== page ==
Literature Professors at Silliman University
where he obtained his doctoral degree. He
has won the Palanca four times for his
fiction and his poetry, the Free Press
poetry prize and the Graphic short-story
prize. In 2004 he received the SEAWRITE
award from the Prince of Thailand in
Bangkok for Checkmeta, a personal
anthology of poems and prose pieces both
in fiction and non-fiction. His other books
include Chronicles of Suspicion (short
stories, Kalikasan Press, 1988), Word
Without End (poems, Anvil Publishing,
1993), In Samarkand (poems, UST Press,
2009), and Ceasuras (poems, UST Press,
2013).
“sugilanons”
 Cebuano folktales is the 1980 effort by ELENA
MAQUISO and SALVADOR VISTA to gather “sugilanons”
(Cebuano for stories) from around Negros Oriental.
Their effort was published in book form in 1980
under the title MGA SUGILANON SA NEGROS, edited
by Maquiso. (The out-of-print volume is so rare, only
one copy is left at the Silliman Library.) The
book, comprising thirty folktales, is the result of the
research of Vista’s Folklore Class in 1977-1978, “six
members of whom went to the different towns of
Negros Oriental and recorded the tales as told to
them in Cebuano, either on tapes or through direct
writing,” Maquiso wrote in her preface.
Dr. Edilberto K. Tiempo Annual Drama and Literary Workshop among Liberal Arts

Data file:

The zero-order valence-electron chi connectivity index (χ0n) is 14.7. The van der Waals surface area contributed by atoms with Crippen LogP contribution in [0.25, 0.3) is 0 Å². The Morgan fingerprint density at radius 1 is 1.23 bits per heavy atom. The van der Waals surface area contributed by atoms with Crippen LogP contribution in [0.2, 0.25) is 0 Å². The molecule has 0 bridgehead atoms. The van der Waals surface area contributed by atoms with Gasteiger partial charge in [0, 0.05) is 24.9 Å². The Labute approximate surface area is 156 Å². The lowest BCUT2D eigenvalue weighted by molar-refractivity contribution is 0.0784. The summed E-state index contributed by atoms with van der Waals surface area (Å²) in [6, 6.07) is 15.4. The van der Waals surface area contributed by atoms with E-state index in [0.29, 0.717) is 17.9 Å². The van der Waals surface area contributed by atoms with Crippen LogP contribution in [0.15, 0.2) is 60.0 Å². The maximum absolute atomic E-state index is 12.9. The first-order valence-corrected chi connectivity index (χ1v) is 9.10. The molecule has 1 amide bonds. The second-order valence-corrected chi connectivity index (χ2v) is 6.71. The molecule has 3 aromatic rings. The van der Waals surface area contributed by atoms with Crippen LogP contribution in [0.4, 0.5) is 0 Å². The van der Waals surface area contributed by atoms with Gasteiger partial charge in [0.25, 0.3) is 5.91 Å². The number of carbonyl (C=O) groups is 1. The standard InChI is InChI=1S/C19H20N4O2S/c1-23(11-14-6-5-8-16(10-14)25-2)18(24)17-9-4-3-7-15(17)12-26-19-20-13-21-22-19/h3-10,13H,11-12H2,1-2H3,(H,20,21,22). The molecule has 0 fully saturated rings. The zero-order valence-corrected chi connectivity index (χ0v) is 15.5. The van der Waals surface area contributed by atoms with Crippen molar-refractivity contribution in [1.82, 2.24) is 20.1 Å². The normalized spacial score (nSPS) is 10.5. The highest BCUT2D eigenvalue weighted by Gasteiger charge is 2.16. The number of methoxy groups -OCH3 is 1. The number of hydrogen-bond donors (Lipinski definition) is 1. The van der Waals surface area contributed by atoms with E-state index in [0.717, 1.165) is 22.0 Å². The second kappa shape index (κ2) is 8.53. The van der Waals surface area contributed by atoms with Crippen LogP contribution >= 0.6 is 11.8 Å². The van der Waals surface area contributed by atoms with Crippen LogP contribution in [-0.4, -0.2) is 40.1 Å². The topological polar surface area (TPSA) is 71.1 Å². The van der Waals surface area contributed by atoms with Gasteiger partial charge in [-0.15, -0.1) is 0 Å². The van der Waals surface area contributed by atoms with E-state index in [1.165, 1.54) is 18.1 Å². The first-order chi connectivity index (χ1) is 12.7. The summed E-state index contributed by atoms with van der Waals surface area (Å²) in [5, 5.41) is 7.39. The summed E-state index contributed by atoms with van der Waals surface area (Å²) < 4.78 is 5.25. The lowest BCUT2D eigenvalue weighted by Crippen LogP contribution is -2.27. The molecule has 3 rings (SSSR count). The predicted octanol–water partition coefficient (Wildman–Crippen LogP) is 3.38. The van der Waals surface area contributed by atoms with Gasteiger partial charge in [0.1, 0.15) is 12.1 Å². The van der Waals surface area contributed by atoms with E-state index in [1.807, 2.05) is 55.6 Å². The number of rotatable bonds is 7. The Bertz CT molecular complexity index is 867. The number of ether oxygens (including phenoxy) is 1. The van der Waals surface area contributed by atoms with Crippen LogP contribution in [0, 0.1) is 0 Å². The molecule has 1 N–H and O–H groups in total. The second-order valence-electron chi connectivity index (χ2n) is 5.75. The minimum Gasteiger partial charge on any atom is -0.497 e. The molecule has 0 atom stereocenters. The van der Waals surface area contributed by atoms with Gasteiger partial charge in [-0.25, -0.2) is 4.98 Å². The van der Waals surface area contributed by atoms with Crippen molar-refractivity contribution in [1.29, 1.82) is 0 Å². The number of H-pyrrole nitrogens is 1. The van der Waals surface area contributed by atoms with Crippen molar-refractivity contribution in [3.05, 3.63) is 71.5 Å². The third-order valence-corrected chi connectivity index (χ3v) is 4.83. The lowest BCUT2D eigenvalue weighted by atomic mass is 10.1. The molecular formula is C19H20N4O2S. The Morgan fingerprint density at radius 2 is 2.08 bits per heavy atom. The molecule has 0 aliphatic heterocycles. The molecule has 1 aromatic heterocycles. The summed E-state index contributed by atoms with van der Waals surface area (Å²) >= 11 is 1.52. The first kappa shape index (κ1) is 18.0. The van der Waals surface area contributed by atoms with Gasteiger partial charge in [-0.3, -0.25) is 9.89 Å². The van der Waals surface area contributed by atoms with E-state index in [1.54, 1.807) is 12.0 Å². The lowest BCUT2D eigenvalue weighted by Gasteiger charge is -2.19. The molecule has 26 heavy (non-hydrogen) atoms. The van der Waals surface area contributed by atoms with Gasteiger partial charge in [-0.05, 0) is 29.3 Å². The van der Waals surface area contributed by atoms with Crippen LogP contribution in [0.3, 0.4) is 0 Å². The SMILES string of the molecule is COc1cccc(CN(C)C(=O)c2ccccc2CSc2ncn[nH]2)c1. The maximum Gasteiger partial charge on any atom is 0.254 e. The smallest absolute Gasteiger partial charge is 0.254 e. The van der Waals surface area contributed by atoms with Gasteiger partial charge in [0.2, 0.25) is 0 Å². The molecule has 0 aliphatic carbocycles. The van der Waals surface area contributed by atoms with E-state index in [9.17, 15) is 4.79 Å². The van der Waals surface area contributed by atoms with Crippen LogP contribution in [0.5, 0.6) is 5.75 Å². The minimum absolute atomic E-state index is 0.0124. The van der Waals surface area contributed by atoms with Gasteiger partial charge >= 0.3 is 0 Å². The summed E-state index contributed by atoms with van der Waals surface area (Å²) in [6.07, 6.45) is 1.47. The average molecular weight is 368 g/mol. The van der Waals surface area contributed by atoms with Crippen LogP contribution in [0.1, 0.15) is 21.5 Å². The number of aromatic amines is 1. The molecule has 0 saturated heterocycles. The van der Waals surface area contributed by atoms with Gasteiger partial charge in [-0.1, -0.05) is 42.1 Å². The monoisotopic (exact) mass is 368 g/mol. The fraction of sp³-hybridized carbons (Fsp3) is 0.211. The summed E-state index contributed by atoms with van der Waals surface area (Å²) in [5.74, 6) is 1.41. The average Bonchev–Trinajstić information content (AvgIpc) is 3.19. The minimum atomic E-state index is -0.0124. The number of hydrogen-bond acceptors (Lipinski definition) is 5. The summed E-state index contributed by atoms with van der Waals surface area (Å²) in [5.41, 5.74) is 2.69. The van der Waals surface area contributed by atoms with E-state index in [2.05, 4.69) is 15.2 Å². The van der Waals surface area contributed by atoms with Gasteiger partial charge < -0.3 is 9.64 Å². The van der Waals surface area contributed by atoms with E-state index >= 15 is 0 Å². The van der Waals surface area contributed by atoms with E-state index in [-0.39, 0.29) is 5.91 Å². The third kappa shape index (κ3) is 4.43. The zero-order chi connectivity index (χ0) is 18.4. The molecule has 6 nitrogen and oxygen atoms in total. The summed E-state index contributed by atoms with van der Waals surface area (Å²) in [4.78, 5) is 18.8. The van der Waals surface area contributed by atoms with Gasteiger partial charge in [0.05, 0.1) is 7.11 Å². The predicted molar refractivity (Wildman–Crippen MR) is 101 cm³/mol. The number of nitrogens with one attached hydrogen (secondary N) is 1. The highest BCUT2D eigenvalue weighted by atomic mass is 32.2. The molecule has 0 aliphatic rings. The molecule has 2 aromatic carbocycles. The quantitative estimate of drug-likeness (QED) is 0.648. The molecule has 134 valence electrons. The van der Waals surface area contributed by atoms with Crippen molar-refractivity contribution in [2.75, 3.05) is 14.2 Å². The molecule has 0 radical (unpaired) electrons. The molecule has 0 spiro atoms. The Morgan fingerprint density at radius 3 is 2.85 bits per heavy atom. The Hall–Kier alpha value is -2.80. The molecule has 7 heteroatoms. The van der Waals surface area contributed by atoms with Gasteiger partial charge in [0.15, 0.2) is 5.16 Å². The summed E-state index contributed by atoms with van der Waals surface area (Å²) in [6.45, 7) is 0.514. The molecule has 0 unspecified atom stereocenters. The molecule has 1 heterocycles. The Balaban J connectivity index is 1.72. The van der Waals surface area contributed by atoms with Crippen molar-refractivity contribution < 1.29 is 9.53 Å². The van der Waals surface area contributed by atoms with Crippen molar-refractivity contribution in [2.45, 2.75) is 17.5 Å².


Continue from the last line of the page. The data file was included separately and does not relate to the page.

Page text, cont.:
and Education Students in St. Paul College Dumaguete ( now a University) from
1968- 1980s
A part-time Professor of Fine Arts, Drama, Humanities & Graduate School in St.
Paul College Dumaguete.
Martinez was born in became
a lawyer in 1970; and was
arrested and detained for
his activism during the martial
law regime of Ferdinand
Marcos.
.English & Literature Prof.
SPUD
Global Filipino Literary
Award in 2011
Carlos Palanca Memorial
Awards for Literature winners
in the year 1997
Dr. /Atty. David C. Martirez
Atty Jose Montebon Jr.
 He was. People know him as a
lawyer and politician, but once upon a
time, in the 1950s and 1960s, he was
an award-winning writer. That school
project became this book, Cupful of
Anger, Bottle Full of Smoke: The
Stories of Jose V. Montebon Jr.,
which we launched today. I
 it took a while, but here it is: a book of
literary archaeology, saving from
obscurity one Dumaguete writer.
Rosario Fe “Sari” Saavedra
 Catholic Educators National
Heroes Awardee 2019 CEAP
 60 YEARS Service Awardee from
St. Paul University
 English, Literature, Spanish and
Music Professor
 She introduced Shakespearean
Literature in Dumaguete
Josefa Baena Villanueva- Perez
 Poet
 Historian
 Pioneer in Myth ,Legend and Tales
Research from 1960s to 1980s
 Writer
 She met and work with National
Artist Nick Joaquin
 Married to English Professor Serafin
Perez of Silliman University
 The legend story of Bais, Tanjay
and Dumaguete
Post Edsa
Merlie Alunan's "The Bells Count in Our Blood" remains one of the best poems written
about Martial Law. First published in 1988 in the pages of The Sillimanian Magazine, it tells
us about the horrors of those dark days and the disappearance of one activist priest.